Are you REALLY worth it? Designer bags, luxury holidays even affairs - how celebrity culture is dangerously deluding women into think they deserve to have everything
By Flic Everett
Last updated at 8:29 AM on 14th June 2010
Comments (129) Add to My Stories
Every time Cheryl Cole throws back her shining mane and twinkles, ' Because we're worth it,' a generation of women nod along in agreement. Cheryl has just been voted our Woman Of The year, by Glamour Magazine. Not only is she Tv gold, she's had a number one hit, she's in the most successful girl band ever, and she's probably the most eligible single woman in Britain.
So perhaps it's no wonder that we're willing to believe whatever she tells us.
Cheryl may be talking about shampoo - but for many of us those four little words go a whole lot deeper.
Brought up in an age where self-help mantras have replaced old-fashioned concepts such as duty or self- sacrifice, and where, according to Oprah Winfrey, lack of self-esteem is 'the root of all the problems in the world,' it's no wonder we now believe we deserve the very best from life.
Once, the pinnacles of achievement were a good job or a happy home life. Now, we're encouraged to believe we're entitled to everything we want, the moment we crave it, 'because we're worth it.'
Want a £300 designer bag you can't afford? Go on - you deserve it. Or that New york mini-break with the girls? Treat yourself - you're fabulous.
Married women even admit to indulging in affairs, simply because: 'I wasn't getting what I needed at home.' Perhaps once, they'd have stuck it out, or sought counselling - but now, a 'cougar' affair between an older woman and a hot younger man is simply their reward for staying married to the old dullard.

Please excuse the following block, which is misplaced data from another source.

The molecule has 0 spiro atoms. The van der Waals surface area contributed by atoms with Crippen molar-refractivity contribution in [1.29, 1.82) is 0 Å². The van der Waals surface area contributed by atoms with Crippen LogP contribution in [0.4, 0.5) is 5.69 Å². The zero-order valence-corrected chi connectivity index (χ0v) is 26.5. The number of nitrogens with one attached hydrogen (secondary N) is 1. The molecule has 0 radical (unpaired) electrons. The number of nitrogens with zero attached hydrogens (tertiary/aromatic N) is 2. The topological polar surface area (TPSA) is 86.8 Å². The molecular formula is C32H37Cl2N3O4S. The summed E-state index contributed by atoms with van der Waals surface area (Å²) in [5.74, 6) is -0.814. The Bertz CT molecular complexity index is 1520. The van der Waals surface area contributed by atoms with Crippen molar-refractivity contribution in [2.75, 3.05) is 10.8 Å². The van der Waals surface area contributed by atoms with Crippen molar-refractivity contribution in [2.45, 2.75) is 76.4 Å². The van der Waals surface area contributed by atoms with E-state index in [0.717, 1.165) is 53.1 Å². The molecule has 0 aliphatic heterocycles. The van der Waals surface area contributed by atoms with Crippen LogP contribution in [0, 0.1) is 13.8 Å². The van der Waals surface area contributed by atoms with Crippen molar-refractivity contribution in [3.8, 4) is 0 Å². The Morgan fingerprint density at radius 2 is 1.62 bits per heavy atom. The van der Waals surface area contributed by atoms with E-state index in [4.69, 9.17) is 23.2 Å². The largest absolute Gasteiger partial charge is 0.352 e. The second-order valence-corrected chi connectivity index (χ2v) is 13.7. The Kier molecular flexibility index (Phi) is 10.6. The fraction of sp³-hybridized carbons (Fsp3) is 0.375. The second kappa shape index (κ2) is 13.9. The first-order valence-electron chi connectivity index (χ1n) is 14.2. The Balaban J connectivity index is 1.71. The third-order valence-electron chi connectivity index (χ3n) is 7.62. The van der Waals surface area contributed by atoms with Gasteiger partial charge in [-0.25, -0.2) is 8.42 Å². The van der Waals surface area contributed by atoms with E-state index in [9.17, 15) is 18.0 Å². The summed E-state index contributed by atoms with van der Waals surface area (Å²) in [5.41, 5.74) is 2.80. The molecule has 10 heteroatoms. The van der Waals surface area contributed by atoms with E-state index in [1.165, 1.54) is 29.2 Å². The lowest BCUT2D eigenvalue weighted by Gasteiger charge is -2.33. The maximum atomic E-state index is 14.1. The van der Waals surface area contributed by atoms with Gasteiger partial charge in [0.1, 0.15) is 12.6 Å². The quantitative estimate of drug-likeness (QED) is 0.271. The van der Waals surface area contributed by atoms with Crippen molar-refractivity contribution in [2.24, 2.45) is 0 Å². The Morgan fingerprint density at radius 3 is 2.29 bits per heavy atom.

Surrounded by images of celebrities from ordinary backgrounds who have 'made it', we're increasingly convinced that we're no different from them. We may not be hosting the breakfast news or singing to a packed O2 arena - but we work just as hard as they do, we tell ourselves, and we're just as talented.
It's easy to assume that 'good self-esteem' is the passport to a happy, successful life. But compelling research proves quite the reverse.
A major study from the London School of Economics found that excessively high self-esteem can be even more damaging than low self-worth. Social psychologist Professor Nicholas Emler found that people with high self-esteem are more likely to hold racist attitudes, reject advice from friends and take risks such as drink-driving, as they believe they won't be caught.
'It's worth remembering that high self-esteem is very far from being an unconditional benefit,' warns Professor Emler.
'Our language contains many unflattering words to describe people with high self-esteem, such as "boastful", "arrogant", "smug", "self-satisfied" and "conceited".
'Perhaps we should be more willing to accept that very high self-esteem is as much a problem in need of treatment as exceptionally low self-esteem and be more open-minded about the benefits of moderation.'
Yet culturally, we're constantly encouraged to assume that, as the song says, 'If I can dream it, I can be it'. Once, a truthful friend might have pointed out that it's called 'a dream' for a reason. But now, simply 'having a dream' is considered to be as valid as having a business plan and start-up funding.
TV shows overflow with ordinary folk who may possess a modicum of talent at cooking or singing, yet vibrate with evangelical zeal as they explain: 'I want this so badly, I know I can win.' Self-awareness has been replaced by mindless self-belief, regardless of the evidence.
'We have fallen for a filtered-down pop psychology message that says: "If you believe it, it's true," ' says psychotherapist Rachel Morris, who specialises in women's issues. 'Best-selling books such as The Secret basically say that if you want something badly enough, you can have it, and that's a very seductive promise.
It's basic, Californian-style positive thinking - but we're now in danger of believing that high self-esteem is equivalent to talent, opportunity and ambition.